AMD has been putting the word out that it recently slashed prices for select A-Series desktop Accelerated Processor Units (APUs). Some of them are fairly significant reductions in price, and they're not just for Kaveri-based APUs, either -- they also include savings for a few Richland and Trinity chips. While Intel's Haswell architecture might have the upper hand in performance, the price cuts combined with superior integrated graphics help AMD stay in the game. Let's have a look.
ARM on Wednesday unveiled its Cortex-M7 processor, a 32-bit part that offers double the compute and digital signal processing (DSP) capability of today's most powerful ARM-based MCUs. The company intends for its Cortex-M7 chip to find a home inside high-end embedded applications in next generation vehicles, connected devices (think: Internet of Things, or IoT), smart appliances, and more.
UPDATE: We've updated our Haswell- E story to include our video on Haswell-E (X99) motheboards
After three long years of going hungry with quad-cores, red meat is finally back on the menu for enthusiasts. And not just any gamey slab full of gristle with shared cores, either. With its new eight-core Haswell-E CPU, Intel may have served up the most mouth-watering, beautifully seared piece of red meat in a long time.
Intel today announced its new Xeon processor E5-2600/1600 v3 product families designed to crunch through diverse workloads and the growing needs of data centers. These new processors sport several enhancements that Intel claims will result in up to a three-fold increase in performance compared to the previous generation (Xeon E5 v2 family). Among those enhancements are more processing cores and an upgrade from Ivy Bridge to Intel's Haswell architecture.
Intel's Core M will pave the way for even thinner hybrids
Get ready for a barrage of razor thin 2-in-1 systems this holiday season. They'll be powered by Intel's new Core M processor (codenamed Broadwell-Y), a low power part that became official today at the IFA trade show in Berlin. Intel purpose built the Core M processor to deliver high performance in ultra thin and fanless form factors, and the chip maker already has a number of hardware partners ready to bite.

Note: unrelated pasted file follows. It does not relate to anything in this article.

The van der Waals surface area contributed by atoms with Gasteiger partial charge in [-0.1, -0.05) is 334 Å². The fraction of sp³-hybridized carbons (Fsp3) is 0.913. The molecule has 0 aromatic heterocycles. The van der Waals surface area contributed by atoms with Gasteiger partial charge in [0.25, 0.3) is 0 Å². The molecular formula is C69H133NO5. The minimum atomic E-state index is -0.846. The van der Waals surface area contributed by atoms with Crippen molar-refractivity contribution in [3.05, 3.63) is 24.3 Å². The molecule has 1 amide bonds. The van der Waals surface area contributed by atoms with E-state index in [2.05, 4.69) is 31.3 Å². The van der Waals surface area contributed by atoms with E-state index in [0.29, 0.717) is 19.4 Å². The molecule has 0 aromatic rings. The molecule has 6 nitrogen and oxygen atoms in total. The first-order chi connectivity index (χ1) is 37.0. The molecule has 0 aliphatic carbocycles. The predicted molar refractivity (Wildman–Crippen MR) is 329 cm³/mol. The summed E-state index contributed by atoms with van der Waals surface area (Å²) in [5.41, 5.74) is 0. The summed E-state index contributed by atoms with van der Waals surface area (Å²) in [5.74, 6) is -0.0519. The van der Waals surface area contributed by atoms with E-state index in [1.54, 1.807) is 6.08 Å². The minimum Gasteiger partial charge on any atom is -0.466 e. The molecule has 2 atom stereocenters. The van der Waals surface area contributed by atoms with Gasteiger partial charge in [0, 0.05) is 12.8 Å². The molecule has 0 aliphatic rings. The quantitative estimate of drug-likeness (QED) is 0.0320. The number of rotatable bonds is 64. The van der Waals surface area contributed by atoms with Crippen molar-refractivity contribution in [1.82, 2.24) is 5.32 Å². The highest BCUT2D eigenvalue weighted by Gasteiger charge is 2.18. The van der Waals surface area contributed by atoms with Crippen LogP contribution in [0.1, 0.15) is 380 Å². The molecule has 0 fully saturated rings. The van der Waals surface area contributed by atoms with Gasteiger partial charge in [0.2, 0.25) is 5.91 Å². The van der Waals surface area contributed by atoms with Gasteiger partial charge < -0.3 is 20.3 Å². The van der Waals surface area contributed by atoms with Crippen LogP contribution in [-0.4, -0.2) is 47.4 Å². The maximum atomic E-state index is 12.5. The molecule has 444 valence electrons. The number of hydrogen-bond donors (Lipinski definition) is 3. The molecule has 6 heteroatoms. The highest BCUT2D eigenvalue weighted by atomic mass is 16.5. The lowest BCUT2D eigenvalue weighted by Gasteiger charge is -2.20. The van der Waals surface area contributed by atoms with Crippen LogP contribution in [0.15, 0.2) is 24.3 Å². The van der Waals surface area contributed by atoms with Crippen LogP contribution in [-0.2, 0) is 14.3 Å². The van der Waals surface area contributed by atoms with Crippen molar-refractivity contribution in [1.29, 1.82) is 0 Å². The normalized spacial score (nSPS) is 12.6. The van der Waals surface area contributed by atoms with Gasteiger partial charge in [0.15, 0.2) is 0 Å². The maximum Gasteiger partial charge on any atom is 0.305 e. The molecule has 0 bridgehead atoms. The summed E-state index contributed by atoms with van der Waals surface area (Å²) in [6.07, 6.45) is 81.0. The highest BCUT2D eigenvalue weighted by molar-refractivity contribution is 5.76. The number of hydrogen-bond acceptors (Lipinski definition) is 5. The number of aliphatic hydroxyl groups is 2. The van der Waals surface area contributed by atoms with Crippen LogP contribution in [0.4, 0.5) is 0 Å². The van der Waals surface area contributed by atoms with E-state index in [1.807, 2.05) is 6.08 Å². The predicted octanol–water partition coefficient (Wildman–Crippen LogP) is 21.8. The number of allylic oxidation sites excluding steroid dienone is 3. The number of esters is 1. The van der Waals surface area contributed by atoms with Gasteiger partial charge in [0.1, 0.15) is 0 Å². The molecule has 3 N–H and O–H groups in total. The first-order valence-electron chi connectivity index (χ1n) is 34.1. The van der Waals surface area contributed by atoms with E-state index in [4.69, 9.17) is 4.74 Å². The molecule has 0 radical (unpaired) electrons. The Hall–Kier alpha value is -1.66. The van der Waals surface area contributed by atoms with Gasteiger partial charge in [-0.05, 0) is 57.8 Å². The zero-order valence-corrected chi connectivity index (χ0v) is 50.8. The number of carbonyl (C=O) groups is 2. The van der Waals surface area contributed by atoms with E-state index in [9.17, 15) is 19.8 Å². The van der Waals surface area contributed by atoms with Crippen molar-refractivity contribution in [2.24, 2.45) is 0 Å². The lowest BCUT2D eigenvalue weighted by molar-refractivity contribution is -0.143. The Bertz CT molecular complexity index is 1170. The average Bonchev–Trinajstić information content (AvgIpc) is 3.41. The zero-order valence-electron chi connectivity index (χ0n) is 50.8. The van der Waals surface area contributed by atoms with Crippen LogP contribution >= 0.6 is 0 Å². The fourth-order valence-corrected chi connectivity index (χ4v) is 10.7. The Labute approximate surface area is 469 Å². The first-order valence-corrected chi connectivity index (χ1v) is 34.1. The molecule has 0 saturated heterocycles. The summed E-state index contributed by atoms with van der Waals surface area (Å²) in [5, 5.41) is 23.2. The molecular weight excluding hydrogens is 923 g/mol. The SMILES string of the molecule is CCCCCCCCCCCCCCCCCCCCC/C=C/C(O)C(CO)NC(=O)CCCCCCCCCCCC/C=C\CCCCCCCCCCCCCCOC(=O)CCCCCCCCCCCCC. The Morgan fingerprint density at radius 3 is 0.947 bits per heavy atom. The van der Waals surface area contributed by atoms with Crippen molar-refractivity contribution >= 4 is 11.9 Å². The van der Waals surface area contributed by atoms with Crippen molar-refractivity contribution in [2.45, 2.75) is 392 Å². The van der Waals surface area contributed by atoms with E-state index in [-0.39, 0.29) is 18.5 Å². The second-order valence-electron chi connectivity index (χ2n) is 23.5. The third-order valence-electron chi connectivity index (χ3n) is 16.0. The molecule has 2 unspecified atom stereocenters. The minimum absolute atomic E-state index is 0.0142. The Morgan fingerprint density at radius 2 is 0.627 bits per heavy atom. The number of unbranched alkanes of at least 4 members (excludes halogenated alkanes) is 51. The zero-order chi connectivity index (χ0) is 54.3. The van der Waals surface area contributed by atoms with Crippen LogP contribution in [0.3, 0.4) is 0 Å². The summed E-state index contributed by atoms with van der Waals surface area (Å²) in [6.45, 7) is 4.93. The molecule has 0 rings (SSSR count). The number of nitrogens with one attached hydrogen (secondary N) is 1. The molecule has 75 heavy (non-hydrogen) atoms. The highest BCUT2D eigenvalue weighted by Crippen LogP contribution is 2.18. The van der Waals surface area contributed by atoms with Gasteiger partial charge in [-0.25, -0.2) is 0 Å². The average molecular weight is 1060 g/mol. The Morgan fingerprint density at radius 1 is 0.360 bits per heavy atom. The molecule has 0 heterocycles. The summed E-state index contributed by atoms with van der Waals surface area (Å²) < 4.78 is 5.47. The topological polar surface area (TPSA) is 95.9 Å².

How do you steal some thunder from Intel's Haswell-E launch? There are several options, and the one AMD went with was to slash prices on several 8-core FX-8000 and FX-9000 Series processors. In addition to rolling out some significant price cuts to half a dozen CPUs, AMD also introduced three new AM3+ FX chips -- they include the FX-8370, FX-8370E, and FX-8320E, all of which are also 8-core parts.
One thing Intel won't have any trouble doing in the coming months is moving low-cost laptop CPUs. That's because Microsoft and Intel are making concerted efforts with vendors to sell entry-level notebooks priced from around $200 to $250 in order to fend off the Chromebook push. As a result of this new focus, Intel is seeing a rise in the proportion of entry-level notebook CPUs, particularly its Pentium and Celeron chips.
We keep saying it, but Intel is very close to releasing its initial batch of Haswell-E processors. There's been talk of a launch taking place on August 29, while other rumors have the debut pegged for early September. Whatever the case may be, it's worth waiting to see how Haswell-E shakes out before building a new system, and you won't have to wait long. As for pricing, there have been several rumors already, along with another online leak, this time by a Dutch e-tailer.
Save for a stint during the socket 939 era when Athlon 64 X2 chips carried premium price tags, AMD has mostly been about delivering competitive pricing compared to Intel. In keeping with that trend, AMD is reportedly getting ready to slash prices of its FX-9000 "Centurion" processors, as well as trim prices less aggressively on select FX Series parts and discontinue certain older models.
Say hello to "Denver," the codename for Nvidia's 64-bit Tegra K1 System-on-Chip (SoC), which also happens to be the first 64-bit ARM processor for Android. The new version of Nvidia's Tegra K1 SoC pairs the company's Kepler architecture-based GPU with its own custom-designed, 64-bit, dual-core "Project Denver" CPU, which Nvidia says is fully ARMv8 architecture compatible.